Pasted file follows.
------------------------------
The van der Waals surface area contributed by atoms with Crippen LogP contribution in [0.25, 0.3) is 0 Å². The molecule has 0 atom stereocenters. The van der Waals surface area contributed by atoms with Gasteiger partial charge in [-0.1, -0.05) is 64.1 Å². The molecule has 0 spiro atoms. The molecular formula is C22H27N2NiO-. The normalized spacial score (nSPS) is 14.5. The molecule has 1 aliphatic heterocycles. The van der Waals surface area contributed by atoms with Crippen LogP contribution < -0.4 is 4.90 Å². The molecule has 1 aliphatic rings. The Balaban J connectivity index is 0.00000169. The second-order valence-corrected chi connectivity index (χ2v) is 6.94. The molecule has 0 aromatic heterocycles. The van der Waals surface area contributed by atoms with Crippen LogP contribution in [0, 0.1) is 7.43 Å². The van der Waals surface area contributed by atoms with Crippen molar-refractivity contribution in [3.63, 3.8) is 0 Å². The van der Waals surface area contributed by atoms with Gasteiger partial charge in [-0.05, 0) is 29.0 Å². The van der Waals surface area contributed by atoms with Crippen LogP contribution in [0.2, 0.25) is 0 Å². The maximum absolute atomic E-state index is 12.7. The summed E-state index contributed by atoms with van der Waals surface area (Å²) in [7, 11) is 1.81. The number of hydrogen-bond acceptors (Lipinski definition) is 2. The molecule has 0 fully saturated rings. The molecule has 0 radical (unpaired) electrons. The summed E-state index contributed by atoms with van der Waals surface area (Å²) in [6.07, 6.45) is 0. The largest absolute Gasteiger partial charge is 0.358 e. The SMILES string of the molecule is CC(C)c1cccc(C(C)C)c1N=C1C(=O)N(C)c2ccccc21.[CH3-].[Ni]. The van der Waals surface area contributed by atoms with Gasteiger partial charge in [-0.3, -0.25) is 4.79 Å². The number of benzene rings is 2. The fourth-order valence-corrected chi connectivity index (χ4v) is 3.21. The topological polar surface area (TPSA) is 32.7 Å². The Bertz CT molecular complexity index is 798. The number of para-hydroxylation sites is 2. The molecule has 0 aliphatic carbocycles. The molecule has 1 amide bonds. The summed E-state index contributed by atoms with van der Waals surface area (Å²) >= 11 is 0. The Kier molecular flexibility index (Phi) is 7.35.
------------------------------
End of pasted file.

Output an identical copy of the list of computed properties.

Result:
The van der Waals surface area contributed by atoms with Crippen LogP contribution in [0.25, 0.3) is 0 Å². The molecule has 0 atom stereocenters. The van der Waals surface area contributed by atoms with Gasteiger partial charge in [-0.1, -0.05) is 64.1 Å². The molecule has 0 spiro atoms. The molecular formula is C22H27N2NiO-. The normalized spacial score (nSPS) is 14.5. The molecule has 1 aliphatic heterocycles. The van der Waals surface area contributed by atoms with Crippen LogP contribution < -0.4 is 4.90 Å². The molecule has 1 aliphatic rings. The Balaban J connectivity index is 0.00000169. The second-order valence-corrected chi connectivity index (χ2v) is 6.94. The molecule has 0 aromatic heterocycles. The van der Waals surface area contributed by atoms with Crippen LogP contribution in [0, 0.1) is 7.43 Å². The van der Waals surface area contributed by atoms with Crippen molar-refractivity contribution in [3.63, 3.8) is 0 Å². The van der Waals surface area contributed by atoms with Gasteiger partial charge in [-0.05, 0) is 29.0 Å². The van der Waals surface area contributed by atoms with Crippen LogP contribution in [0.2, 0.25) is 0 Å². The maximum absolute atomic E-state index is 12.7. The summed E-state index contributed by atoms with van der Waals surface area (Å²) in [7, 11) is 1.81. The number of hydrogen-bond acceptors (Lipinski definition) is 2. The molecule has 0 fully saturated rings. The molecule has 0 radical (unpaired) electrons. The summed E-state index contributed by atoms with van der Waals surface area (Å²) in [6.07, 6.45) is 0. The largest absolute Gasteiger partial charge is 0.358 e. The SMILES string of the molecule is CC(C)c1cccc(C(C)C)c1N=C1C(=O)N(C)c2ccccc21.[CH3-].[Ni]. The van der Waals surface area contributed by atoms with Gasteiger partial charge in [-0.3, -0.25) is 4.79 Å². The number of benzene rings is 2. The fourth-order valence-corrected chi connectivity index (χ4v) is 3.21. The topological polar surface area (TPSA) is 32.7 Å². The Bertz CT molecular complexity index is 798. The number of para-hydroxylation sites is 2. The molecule has 0 aliphatic carbocycles. The molecule has 1 amide bonds. The summed E-state index contributed by atoms with van der Waals surface area (Å²) >= 11 is 0. The Kier molecular flexibility index (Phi) is 7.35.